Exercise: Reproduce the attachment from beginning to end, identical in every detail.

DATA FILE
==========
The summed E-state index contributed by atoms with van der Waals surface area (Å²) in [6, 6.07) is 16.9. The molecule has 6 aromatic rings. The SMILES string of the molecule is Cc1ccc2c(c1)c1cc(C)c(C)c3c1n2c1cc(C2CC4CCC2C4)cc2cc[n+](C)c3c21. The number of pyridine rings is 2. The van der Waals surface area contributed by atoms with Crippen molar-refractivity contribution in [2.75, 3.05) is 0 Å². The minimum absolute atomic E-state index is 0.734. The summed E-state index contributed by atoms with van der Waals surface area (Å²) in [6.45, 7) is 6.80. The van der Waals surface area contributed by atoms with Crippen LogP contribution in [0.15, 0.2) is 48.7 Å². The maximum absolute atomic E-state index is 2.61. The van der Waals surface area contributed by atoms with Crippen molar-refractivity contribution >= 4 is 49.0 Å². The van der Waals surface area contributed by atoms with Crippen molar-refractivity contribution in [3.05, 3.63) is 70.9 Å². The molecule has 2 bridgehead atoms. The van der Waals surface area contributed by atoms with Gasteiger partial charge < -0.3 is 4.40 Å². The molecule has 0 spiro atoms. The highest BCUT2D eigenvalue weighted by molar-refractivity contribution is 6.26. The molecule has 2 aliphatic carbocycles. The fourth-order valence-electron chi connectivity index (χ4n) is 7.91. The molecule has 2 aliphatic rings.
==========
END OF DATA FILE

The summed E-state index contributed by atoms with van der Waals surface area (Å²) in [6, 6.07) is 16.9. The molecule has 6 aromatic rings. The SMILES string of the molecule is Cc1ccc2c(c1)c1cc(C)c(C)c3c1n2c1cc(C2CC4CCC2C4)cc2cc[n+](C)c3c21. The number of pyridine rings is 2. The van der Waals surface area contributed by atoms with Crippen molar-refractivity contribution in [2.75, 3.05) is 0 Å². The minimum absolute atomic E-state index is 0.734. The summed E-state index contributed by atoms with van der Waals surface area (Å²) in [6.45, 7) is 6.80. The van der Waals surface area contributed by atoms with Crippen LogP contribution in [0.15, 0.2) is 48.7 Å². The maximum absolute atomic E-state index is 2.61. The van der Waals surface area contributed by atoms with Crippen molar-refractivity contribution >= 4 is 49.0 Å². The van der Waals surface area contributed by atoms with Crippen molar-refractivity contribution in [3.05, 3.63) is 70.9 Å². The molecule has 2 bridgehead atoms. The van der Waals surface area contributed by atoms with Gasteiger partial charge < -0.3 is 4.40 Å². The molecule has 0 spiro atoms. The highest BCUT2D eigenvalue weighted by molar-refractivity contribution is 6.26. The molecule has 2 aliphatic carbocycles. The fourth-order valence-electron chi connectivity index (χ4n) is 7.91. The molecule has 2 aliphatic rings.